Andrew Pierce 6pm - 9pm
Boris Johnson and Keir Starmer clash over Russia report at PMQs
22 July 2020, 14:45
Sir Keir Starmer has said he "won't take lectures on national security" from Boris Johnson during a heated clash about Russia at Prime Minister's Questions.
The Labour leader accused the Government of taking its eye off the ball regarding the threat posed by Russia to the UK's domestic affairs, adding the ball "wasn't even on the pitch."
Sir Keir asked the prime minister to explain why the Russia threat had been underestimated during the 10 years of the Conservatives being in power.
Mr Johnson argued there was no country that had done more to protect itself and that while he was foreign secretary he took "the strongest possible action" against Russia.
During the exchange, he claimed: "The right honourable gentleman opposite sat on his hands and said nothing while the Labour Party parroted the line of the Kremlin when people in this country were poisoned at the orders of Vladimir Putin."
Sir Keir replied: "I stood up and condemned what happened in Salisbury and... I supported then-prime minister (Theresa May) on record, so I'd ask the prime minister to check the record."
During an appearance on the BBC's Question Time In 2018, the Labour leader described the attack in Salisbury as appalling and condemned it "without reservation," while also giving his "support" to Ms May.
In PMQs, Mr Johnson repeated the claim that Sir Keir failed to act following the poisoning, to which the Labour leader replied: "I was absolutely clear in condemning what happened in Salisbury.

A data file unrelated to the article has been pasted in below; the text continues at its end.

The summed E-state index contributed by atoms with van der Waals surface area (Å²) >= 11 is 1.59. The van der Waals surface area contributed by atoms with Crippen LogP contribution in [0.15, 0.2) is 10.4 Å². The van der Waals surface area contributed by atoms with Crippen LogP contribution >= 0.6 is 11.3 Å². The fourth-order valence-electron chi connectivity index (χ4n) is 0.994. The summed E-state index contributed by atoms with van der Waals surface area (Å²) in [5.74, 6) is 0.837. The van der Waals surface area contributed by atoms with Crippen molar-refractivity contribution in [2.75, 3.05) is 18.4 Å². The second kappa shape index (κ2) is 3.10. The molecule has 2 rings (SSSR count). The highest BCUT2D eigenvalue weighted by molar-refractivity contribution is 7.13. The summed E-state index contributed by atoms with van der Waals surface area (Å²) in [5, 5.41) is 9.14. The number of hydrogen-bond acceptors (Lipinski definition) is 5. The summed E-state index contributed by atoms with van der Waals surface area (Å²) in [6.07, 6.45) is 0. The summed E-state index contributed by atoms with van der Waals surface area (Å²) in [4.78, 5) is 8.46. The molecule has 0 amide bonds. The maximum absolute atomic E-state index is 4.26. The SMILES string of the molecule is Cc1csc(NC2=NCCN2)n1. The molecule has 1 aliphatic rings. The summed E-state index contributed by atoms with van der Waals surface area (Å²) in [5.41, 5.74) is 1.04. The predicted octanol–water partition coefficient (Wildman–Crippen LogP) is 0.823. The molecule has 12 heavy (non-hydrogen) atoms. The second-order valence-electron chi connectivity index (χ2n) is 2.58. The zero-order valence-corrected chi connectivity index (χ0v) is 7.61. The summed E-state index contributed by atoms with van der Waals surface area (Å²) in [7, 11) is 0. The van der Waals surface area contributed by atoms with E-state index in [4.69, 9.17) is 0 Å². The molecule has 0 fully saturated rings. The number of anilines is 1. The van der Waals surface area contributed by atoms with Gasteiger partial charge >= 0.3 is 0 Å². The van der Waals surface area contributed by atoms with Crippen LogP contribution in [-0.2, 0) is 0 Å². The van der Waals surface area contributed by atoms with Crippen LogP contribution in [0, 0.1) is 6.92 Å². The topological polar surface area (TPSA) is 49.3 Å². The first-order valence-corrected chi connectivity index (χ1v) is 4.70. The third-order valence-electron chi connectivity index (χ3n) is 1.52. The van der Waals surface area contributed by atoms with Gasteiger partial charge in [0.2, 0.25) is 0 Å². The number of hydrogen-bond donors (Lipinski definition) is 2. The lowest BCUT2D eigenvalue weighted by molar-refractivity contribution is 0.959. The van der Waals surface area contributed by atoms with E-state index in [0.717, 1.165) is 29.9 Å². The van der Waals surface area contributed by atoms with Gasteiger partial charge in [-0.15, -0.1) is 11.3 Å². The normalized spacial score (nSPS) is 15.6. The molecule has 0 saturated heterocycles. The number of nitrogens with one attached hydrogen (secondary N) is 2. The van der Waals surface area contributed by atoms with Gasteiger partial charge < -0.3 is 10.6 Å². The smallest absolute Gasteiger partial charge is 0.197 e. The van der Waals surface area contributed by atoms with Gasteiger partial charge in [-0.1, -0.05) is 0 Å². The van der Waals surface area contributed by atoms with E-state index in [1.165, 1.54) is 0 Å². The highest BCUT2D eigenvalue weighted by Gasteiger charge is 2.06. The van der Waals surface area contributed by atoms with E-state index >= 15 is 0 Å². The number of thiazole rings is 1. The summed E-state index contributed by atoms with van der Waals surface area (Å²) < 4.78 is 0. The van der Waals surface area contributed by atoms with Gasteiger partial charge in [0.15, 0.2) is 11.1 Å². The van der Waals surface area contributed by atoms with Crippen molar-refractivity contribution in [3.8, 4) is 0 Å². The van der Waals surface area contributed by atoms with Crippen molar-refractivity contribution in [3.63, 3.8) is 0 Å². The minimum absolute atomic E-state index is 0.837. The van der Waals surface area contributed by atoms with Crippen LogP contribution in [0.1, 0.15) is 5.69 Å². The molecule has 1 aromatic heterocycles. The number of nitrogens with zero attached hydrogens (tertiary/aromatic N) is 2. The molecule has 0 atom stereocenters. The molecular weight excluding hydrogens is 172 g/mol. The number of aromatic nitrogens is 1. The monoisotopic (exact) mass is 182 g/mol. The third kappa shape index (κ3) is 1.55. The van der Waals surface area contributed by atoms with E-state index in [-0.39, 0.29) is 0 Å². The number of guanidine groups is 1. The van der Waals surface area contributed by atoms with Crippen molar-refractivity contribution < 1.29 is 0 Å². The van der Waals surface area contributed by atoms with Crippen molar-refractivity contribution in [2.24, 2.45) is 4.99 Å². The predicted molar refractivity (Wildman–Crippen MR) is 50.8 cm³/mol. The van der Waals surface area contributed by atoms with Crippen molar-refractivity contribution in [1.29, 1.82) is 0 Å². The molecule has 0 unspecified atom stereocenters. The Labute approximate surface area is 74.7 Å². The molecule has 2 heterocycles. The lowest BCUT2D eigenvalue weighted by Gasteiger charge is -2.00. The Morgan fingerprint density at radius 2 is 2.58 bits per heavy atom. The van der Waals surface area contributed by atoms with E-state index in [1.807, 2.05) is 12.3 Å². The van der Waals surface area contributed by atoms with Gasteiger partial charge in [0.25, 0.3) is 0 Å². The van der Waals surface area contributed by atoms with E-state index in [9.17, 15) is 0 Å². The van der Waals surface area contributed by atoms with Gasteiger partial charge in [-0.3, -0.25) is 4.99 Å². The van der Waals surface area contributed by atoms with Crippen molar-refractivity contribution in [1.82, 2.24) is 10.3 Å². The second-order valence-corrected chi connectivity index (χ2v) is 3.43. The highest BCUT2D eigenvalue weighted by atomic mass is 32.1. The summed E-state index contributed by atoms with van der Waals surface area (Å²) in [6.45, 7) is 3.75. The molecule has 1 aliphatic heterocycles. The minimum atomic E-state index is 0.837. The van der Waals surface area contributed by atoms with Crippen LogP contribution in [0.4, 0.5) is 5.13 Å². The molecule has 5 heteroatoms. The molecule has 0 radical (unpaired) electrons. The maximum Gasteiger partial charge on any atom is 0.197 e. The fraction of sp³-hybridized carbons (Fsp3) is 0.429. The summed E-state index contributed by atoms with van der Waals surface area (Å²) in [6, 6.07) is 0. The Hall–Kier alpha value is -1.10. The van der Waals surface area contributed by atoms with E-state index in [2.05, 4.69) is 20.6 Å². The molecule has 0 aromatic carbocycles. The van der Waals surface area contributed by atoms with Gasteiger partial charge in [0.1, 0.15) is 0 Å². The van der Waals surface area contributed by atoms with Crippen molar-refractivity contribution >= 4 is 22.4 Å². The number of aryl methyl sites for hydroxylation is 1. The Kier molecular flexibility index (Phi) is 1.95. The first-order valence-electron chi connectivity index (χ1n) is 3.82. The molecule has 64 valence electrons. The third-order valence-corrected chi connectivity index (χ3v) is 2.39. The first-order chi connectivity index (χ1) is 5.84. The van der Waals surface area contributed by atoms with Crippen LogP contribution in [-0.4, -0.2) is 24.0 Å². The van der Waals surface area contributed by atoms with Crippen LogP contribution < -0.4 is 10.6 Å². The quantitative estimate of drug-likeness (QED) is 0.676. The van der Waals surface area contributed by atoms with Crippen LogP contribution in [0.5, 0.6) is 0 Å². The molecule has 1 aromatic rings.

"Not least because I was involved in bringing proceedings against Russia on behalf of the Litvinenko family, that is why I was so strong about it.
"I spent five years as Director of Public Prosecutions working on live operations with the security and intelligence services, so I'm not going to take lectures from the prime minister about national security."
Mr Johnson also denied he "sat on" the Russia Report for 10 months, following Tuesday's publication of a report by Parliament's Intelligence and Security Committee (ISC) on Russia's activities in the UK.
Sir Keir asked the UK leader: "It (the report) concludes that Russia poses an immediate and urgent threat to our national security and is engaged in a range of activities that includes espionage, interfering in democratic processes and serious crime.
"The Prime Minister received that report 10 months ago. Given that the threat is described as immediate and urgent why on earth did the Prime Minister sit on that report for so long?"
Mr Johnson told the Commons when he was foreign secretary he took "the strongest possible action" against Russia and orchestrated the expulsion of 153 Russian diplomats around the world.
He also denied Russian interference was responsible for the outcome of the 2016 referendum on Europe where the UK backed Brexit, despite politicians concluding the Government failed to fully assess Moscow's influence.